NEW YORK (CNN/Money) -
Wall Street analysts gave President Bush high marks for tackling domestic spending in his budget proposal Monday, but even they said it was unlikely the blueprint would survive Congress intact.
"There's an awful lot of sacred cows being lead to slaughter and the chances of them actually getting there are slim," said Brookings Institution fellow William Dickens, referring to farm subsidies in particular.
The president's $2.56 trillion budget for fiscal 2006, beginning Oct. 1 of this year, is up from the $2.47 trillion budget for the current fiscal year. The government projects that the 2006 deficit will total $390 billion, down from $426 billion in 2005's record deficit.
The proposed budget would cut domestic government programs, excluding Defense, Homeland Security and Social Security, by 0.7 percent, according to the White House budget office (OMB). If approved, these would be the biggest cuts since the Reagan administration.
The budget's biggest axe falls on the Department of Agriculture, which faces a 10 percent cut, and other programs face belt tightening as well. Declines include 1 percent cuts to the Departments of Education, Health and Human Services -- including Medicaid and Medicare -- and the Department of Transportation.
David Wyss, chief economist for Standard & Poor's, said he supported the proposal, but wasn't so sure that a lot of Congressmen would agree.
"I'm not convinced that it's going to end up being nearly as austere as it said it's going to be," said Wyss. "I'm in favor of cutting most of the programs, but I'm not convinced that you're going to get this through Congress."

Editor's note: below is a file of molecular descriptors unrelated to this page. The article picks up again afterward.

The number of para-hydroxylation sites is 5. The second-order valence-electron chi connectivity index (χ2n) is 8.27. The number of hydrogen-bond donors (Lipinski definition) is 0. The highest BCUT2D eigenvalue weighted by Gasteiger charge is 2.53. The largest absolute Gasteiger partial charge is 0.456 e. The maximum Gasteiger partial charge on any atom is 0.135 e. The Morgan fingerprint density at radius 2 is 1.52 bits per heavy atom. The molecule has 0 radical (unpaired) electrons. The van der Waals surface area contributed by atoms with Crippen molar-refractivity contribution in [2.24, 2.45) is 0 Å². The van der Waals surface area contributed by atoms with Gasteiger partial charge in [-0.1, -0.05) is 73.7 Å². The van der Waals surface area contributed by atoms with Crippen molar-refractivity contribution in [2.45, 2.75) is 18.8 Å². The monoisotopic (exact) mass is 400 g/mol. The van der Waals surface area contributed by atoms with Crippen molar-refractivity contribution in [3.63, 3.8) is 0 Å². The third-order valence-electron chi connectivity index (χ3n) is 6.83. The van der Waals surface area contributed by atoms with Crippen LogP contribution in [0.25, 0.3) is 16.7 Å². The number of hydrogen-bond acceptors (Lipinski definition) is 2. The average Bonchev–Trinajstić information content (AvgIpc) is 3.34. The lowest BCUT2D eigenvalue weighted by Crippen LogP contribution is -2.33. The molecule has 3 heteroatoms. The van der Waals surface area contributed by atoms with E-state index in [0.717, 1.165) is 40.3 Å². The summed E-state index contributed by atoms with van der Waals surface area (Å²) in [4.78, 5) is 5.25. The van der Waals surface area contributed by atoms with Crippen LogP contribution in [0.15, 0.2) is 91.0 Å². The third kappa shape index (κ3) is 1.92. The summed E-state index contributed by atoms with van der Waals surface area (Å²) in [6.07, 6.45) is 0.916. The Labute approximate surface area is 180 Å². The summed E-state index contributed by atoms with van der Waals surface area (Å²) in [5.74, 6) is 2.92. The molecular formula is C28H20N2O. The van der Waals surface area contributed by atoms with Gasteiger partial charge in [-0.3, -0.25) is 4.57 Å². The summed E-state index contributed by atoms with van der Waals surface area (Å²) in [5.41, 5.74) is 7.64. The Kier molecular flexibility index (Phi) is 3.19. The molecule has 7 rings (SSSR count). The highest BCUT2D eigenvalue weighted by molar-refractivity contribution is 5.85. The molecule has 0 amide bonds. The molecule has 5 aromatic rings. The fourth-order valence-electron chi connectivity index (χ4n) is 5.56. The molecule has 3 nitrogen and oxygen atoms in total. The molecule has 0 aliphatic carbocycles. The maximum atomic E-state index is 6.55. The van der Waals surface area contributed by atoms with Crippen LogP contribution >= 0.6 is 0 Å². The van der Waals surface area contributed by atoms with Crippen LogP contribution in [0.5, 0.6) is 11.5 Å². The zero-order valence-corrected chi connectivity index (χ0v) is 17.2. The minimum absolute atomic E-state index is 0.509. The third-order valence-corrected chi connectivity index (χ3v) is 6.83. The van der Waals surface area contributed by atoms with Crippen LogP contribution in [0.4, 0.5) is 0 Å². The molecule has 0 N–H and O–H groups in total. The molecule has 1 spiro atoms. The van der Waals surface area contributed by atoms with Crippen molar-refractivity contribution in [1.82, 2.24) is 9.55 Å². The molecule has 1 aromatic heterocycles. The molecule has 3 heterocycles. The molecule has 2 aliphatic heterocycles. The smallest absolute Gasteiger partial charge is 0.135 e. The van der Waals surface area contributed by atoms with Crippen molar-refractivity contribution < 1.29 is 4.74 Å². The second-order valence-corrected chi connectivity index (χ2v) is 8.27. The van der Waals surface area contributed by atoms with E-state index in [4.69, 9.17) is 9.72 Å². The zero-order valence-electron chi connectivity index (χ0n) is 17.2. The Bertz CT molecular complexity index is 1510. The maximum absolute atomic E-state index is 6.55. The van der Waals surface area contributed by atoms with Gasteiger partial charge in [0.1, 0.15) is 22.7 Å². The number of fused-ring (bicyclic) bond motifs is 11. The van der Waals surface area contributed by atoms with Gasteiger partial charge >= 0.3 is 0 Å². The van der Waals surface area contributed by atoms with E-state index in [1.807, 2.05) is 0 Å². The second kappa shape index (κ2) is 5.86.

John Silvia, chief economist for Wachovia, and former senior economist for two Senate panels, hailed the projected cuts as necessary for the country.
"I think it's way overdue for this administration to get tough on spending," said Silvia, adding the proposed cuts represent "moderate progress" in slashing the budget. "You've got to get across to people that these services cost money."
But lawmakers, who received the proposal Monday, aren't likely to rubberstamp the proposal.
Wyss called the budget's odds of clearing Congress "highly questionable," noting that lawmakers will of course try to protect their constituents. "I'm told there are farm states out there, and most of them are led by Republicans," he quipped.
Analysts believe cutting the budget deficit is important to help keep interest rates from rising and to protect the nation from the financial burden it will face when baby boomers start retiring in the next several years.
"We ought to get ourselves back to balance before the baby boomers retire, and we're running out of time to do that," said Wyss.
Richard Yamarone, chief economist for Argus Research, did not fault the government for sliding into a deficit, given the costs of war, the terrorist attacks of Sept. and the recession that ended in November 2001. But with an improved economy, the government has to face the task of paying it back.
"Now it's time to pay the piper and get this deficit back down to more manageable levels, and I believe the president's budget will address these issues," said Yamarone.
Silvia said that, like it or not, politicians and the public are going to have to realize that cuts are inevitable, especially as health care costs skyrocket. "Can we really afford a society where we have all the baby boomers coming in and they're all going to have quadruple bypasses?" he said. "Who is going to pay for all that?"
Under the president's proposal, defense spending would rise, but his budget doesn't reflect the cost of cost Iraq or Afghanistan. Bush will present a separate war budget to Congress.
Although austere some programs will see an increase in their coffers. The administration requested a 5 percent increase in defense spending and a 7 percent boost for the Department of Homeland Security.
The president's budget request played up the threat of terrorism. Even the Department of Health and Human Services, who's budget is set to be cut by the Bush proposal, would get $4.2 billion earmarked for the threat of bioterrorism, a jump of $154 million.